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Introduction to Fasting by Dr Khalifa Ezzat

Ramadan and Fasting

10 April 2020

What Is Ramadan?

Ramadan is the 9th month of the Islamic calendar and the month in which the Qur'an was revealed. Ramadan is the month of worship, the month of helping the needy through charity and the month of compulsory fasting. Fasting Ramadan is one of the five pillars of Islam and became obligatory on Muslims during the 2nd year after the Hijrah [migration of the Prophet from Makkah to Madinah]. Therefore, the Prophet fasted nine Ramadans in his lifetime. The command to fast was revealed in the month of Sha'ban [the month immediately preceding Ramadan].

Sighting of the Moon

It is a collective duty on the Muslims to make an effort to sight the moon of Ramadan on the 28th of Sha'ban. Muslims should depend on sighting the moon based on the naked-eye or astronomic calculation. The Prophet [pbuh] himself instructed, ‘Begin the fast on the sighting of the moon and break the fast likewise, but if the sky is cloudy [on the 29th of Sha'ban], then estimate it [by completing] 30 days of Sha'ban' [Muslim]. Muslim scholars and scholars of astronomy agreed that astronomic calculation is a science that is based on observation of the position of the sun and the moon; a scientific basis, not on Tanjīm [astrology]. Muslim scholars also agree that sighting the moon with the naked-eye is the fundamental basic criteria and there is no need for astronomic calculation if the moon is seen clearly. If sighting with naked-eye is not certain or in conflict with calculation, then decision by means of sighting solely with the naked-eye will not be acceptable and calculation should be taken into consideration.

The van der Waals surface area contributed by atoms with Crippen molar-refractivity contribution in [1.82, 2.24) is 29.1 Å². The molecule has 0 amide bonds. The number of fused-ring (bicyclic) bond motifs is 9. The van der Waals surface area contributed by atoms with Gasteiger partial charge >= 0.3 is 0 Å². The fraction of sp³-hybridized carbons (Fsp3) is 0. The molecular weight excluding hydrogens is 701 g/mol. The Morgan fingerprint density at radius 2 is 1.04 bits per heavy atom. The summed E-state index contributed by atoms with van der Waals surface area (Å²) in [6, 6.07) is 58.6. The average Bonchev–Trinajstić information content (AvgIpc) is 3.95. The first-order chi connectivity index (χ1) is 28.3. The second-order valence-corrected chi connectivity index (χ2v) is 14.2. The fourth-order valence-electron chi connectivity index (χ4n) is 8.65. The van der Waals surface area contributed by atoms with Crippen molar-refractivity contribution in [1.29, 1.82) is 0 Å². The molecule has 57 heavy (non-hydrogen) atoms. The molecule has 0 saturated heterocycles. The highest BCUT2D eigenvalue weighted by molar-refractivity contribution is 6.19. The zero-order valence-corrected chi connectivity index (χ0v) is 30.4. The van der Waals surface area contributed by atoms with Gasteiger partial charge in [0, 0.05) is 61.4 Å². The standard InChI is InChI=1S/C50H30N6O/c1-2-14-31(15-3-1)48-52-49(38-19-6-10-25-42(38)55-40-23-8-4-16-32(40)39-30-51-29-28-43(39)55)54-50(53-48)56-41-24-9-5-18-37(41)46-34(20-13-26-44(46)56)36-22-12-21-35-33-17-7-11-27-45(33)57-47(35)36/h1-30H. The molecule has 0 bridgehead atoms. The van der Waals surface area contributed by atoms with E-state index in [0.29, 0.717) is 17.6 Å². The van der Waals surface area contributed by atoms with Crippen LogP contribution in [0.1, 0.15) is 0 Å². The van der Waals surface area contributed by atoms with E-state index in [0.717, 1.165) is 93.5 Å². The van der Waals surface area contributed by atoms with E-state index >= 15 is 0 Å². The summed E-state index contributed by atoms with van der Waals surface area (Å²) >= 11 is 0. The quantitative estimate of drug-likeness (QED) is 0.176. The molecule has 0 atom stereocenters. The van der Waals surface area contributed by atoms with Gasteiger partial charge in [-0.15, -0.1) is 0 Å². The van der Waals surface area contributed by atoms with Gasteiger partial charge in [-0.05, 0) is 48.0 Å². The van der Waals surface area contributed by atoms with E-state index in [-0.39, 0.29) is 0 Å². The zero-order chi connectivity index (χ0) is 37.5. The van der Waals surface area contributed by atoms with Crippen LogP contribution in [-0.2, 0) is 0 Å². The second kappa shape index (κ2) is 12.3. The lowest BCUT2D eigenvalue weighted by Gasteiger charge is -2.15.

What Is the Definition of Fasting?

The literal meaning of fasting [Sawm] is to restrain oneself from something. The technical meaning is to abstain from all those things that are forbidden during the time of fasting which is from the break of dawn to the sunset and to do this with the intention of fasting. Fasting in Islam involves abstaining from all bodily pleasures between dawn and sunset. It also includes abstaining from doing bad deeds, evil actions and bad manners. Fasting is not unique to Muslims. It has been practiced for centuries by Christians, Jews, Confucianists, Hindus, Taoists, and Jains. God states this fact in the Qur'an: 'O you who believe, fasting is prescribed for you as it was prescribed for those before you, that you may develop God-consciousness' [2:183].

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